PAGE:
In this research, we found that ESR, CRP, DAS-28 and MHAQ were statistically significant higher in migraine group when compared with non-migraine group (p < 0.001). However, the only predictors of the likelihood of occurrence of migraine in RA was DAS-28 (p < 0.001).
Many studies concluded that white matter hyper-intensities (WMHs) are common imaging findings in MRI brain of migraine patients . The prevalence of WMH in migraine patients were varied in different studies ranging from high prevalence as in Le Pira and colleagues and Zhang and colleagues, 43.2 and 32%, respectively [31, 32] to low prevalence as in Zeytin and colleagues which was 11.5% . This discrepancy in prevalence was attributed to the differences in the sample size and patient selection.
White matter hyper-intensities as MR imaging feature in migraine patients commonly resemble the white matter lesions observed in inflammatory disorders, such as multiple sclerosis and representing a challenge for diagnosis. However, presence of central vein sign and more than three periventricular lesions is specific for multiple sclerosis [34, 35].
In the current study, the prevalence of brain MRI white matter hyper-intensities in RA patient with migraine was 54.8%. This prevalence was higher than that in Le Pira and colleagues and Zhang and colleague. These differences may be explained by the added inflammatory effect of both migraine and rheumatoid disorders on brain micro-vasculature and ischemic brain injuries [31, 32].
In this study, brain MRI was performed for migraine group and exhibited that white matter hyper-intensities (WMHs) were significantly higher in migraine patients with aura (41.2%) than migraine patients without aura (17.9%) with statistically significant P value (p < 0.047). This was concordant with Rossato and colleagues who found that there was higher prevalence of WMHs in migraine patient with aura due to ischemic brain injury resulted from alteration of cerebral blood flow with subsequent high or low cerebral perfusion which is modulated by cortical spreading depression occurring in aura patients .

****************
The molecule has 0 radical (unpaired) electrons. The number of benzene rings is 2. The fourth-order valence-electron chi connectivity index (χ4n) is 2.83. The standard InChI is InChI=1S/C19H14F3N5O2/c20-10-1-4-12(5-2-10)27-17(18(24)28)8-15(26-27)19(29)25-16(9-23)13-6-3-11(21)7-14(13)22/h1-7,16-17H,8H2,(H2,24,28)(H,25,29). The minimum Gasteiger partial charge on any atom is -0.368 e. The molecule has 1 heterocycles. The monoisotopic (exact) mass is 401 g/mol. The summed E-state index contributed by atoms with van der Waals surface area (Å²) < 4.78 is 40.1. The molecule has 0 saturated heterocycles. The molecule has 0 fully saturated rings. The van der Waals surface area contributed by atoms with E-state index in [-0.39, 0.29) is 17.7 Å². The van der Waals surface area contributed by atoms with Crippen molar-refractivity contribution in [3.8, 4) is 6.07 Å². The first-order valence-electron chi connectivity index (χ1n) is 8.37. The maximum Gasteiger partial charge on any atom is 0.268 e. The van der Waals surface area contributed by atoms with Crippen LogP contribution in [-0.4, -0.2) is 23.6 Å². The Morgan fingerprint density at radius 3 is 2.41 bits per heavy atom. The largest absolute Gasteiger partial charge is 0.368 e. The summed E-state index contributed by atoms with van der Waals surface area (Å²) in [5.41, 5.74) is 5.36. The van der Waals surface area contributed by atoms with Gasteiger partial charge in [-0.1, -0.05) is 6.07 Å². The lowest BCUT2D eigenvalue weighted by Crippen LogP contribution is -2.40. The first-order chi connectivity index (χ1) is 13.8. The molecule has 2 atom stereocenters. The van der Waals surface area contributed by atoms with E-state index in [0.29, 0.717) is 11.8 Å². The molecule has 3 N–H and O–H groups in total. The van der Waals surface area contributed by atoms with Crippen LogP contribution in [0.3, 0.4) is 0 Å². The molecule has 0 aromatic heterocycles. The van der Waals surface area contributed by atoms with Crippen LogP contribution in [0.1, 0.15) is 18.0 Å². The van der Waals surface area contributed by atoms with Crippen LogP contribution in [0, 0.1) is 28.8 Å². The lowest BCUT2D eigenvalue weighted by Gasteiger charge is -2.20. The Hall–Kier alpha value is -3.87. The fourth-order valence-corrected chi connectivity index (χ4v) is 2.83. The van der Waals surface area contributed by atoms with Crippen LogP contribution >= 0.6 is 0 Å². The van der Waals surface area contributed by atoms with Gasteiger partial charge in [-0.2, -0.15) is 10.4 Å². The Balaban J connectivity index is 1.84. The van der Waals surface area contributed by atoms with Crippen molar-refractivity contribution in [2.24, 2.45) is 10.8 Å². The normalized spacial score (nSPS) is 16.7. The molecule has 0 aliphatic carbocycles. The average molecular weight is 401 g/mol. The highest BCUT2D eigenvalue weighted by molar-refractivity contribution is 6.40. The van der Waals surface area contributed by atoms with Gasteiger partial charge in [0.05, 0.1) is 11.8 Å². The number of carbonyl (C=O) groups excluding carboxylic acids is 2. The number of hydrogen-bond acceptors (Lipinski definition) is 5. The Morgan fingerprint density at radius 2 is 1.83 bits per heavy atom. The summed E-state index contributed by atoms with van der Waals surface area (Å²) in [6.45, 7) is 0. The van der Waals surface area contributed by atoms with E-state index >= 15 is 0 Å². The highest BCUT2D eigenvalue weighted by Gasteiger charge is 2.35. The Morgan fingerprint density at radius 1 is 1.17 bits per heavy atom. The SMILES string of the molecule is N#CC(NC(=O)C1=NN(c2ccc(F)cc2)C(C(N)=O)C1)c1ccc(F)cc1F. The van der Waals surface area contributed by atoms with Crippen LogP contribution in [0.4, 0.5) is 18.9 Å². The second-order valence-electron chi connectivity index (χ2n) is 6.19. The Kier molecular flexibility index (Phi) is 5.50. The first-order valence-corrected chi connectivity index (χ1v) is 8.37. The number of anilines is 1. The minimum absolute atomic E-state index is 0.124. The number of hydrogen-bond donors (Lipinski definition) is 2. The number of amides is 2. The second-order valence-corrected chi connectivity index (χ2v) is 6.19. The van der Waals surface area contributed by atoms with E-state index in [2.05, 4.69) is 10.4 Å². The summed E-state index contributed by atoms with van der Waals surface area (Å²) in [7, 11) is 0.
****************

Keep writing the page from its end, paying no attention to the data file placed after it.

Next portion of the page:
In the current study, abnormal brain MRI in the form of WMHs were significantly higher in older patients with mean age of about 45 years and in patients with longer migraine duration and with longer rheumatoid duration with statistically significant P value (p < 0.034, P < 0.004 and P < 0.015, respectively). These were in agreement with Negm and colleagues and Toghae and colleagues who found that WMHs in migraine patients were directly proportional to patient’s age and disease duration [37, 38]. On the other hand, the current study results did not match with the studies of Trauninger and colleagues and Gomez-Beldarrain and colleagues, as they concluded that there was no significant relation regarding patient’s age and duration of the disease and they concluded that there was a remission of migraine episodes with aging of the patient [39, 40].
In this study, abnormal brain MRI in the form of WMHs was significantly higher in patients with elevated ESR with statistically significant P value (P < 0.22), otherwise in this study there was no statistically significant difference regarding CRP, DAS-28 or MHAQ in development of WMHs.
Limitations of the study were small patients sample size, absence of psychiatric assessment and absence of control group study.